Minimum data set for home care: a valid instrument to assess frail older people living in the community

TitleMinimum data set for home care: a valid instrument to assess frail older people living in the community
Publication TypeJournal Article
Year of Publication2000
AuthorsLandi F., Tua E., Onder G., Carrara B., Sgadari A., Rinaldi C., Gambassi G., Lattanzio F., Bernabei R.
JournalMedical Care
Volume38
Issue12
Pagination1184-90
Date PublishedDec
Accession Number11186297
Keywords*Frail Elderly, Activities of Daily Living/classification, Aged, Cross-Sectional Studies, Female, Geriatric Assessment/*classification, Health Services Research, Home Care Services/classification/*organization & administration, Human, Italy, Male, Mental Competency/classification, Support, Non-U.S. Gov't
Abstract

BACKGROUND: Optimal care for frail elderly patients depends on comprehensive assessment. This is especially true in the complex setting of interdisciplinary home care programs. To facilitate comprehensive assessment, as well as to generate a useful, policy-relevant patient database, standardized, multidimensional, and validated instruments are very helpful. OBJECTIVES: The aim of the present study was to demonstrate that the Minimum Data Set assessment instrument for Home Care (MDS-HC) can be used to detect functional and cognitive impairment as defined by analogous research instruments. RESEARCH DESIGN: This was a cross-sectional correlation study. SUBJECTS: We studied 95 patients admitted to home care services of the Health Care Agency of Bergamo (Italy). MEASURES: The MDS-HC form was completed for all patients by well-trained nurses, independently of and with nurses blinded to the results from the research rating scales. The Barthel Activities of Daily Living (ADL) Index, the Instrumental Activities of Daily Living of Lawton (IADL), and the Mini Mental State Examination (MMSE) were considered the gold standard. RESULTS: Agreement between the MDS-HC scales and the research rating scales was assessed with Pearson's correlation coefficient. This coefficient was 0.74 for MDS-ADL versus Barthel Index, 0.81 for MDS-IADL versus Lawton Index, and 0.81 for Cognitive Performance Scale versus MMSE, indicating an excellent agreement. CONCLUSIONS: The MDS-HC scales, when performed by trained nurses using recommended protocols, provide a valid measure of function and cognitive status in frail home care patients. These findings point out the overall validity of the functional and clinical data contained in the MDS-HC assessment. Use of the MDS-HC gives the unique opportunity of setting up a database, a prerequisite for all epidemiological evidence-based medicine studies.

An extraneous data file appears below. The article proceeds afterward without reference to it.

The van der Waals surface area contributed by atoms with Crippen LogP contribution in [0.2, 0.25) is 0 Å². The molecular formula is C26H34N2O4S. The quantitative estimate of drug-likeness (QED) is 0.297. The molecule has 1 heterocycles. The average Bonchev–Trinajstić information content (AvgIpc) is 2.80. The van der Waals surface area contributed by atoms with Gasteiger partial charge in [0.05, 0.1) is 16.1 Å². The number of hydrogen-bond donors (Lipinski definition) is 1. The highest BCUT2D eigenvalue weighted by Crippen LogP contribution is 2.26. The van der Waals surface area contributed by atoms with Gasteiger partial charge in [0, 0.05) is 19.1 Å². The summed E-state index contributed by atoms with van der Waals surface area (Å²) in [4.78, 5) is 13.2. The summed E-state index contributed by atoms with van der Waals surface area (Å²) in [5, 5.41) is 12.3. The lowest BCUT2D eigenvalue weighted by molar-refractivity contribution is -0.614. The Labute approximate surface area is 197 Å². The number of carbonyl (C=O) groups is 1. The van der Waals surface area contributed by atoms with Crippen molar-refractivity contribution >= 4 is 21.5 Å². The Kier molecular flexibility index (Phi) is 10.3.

URLhttp://www.ncbi.nlm.nih.gov/entrez/query.fcgi?cmd=Retrieve&db=PubMed&dopt=Citation&list_uids=11186297
Short TitleMed Care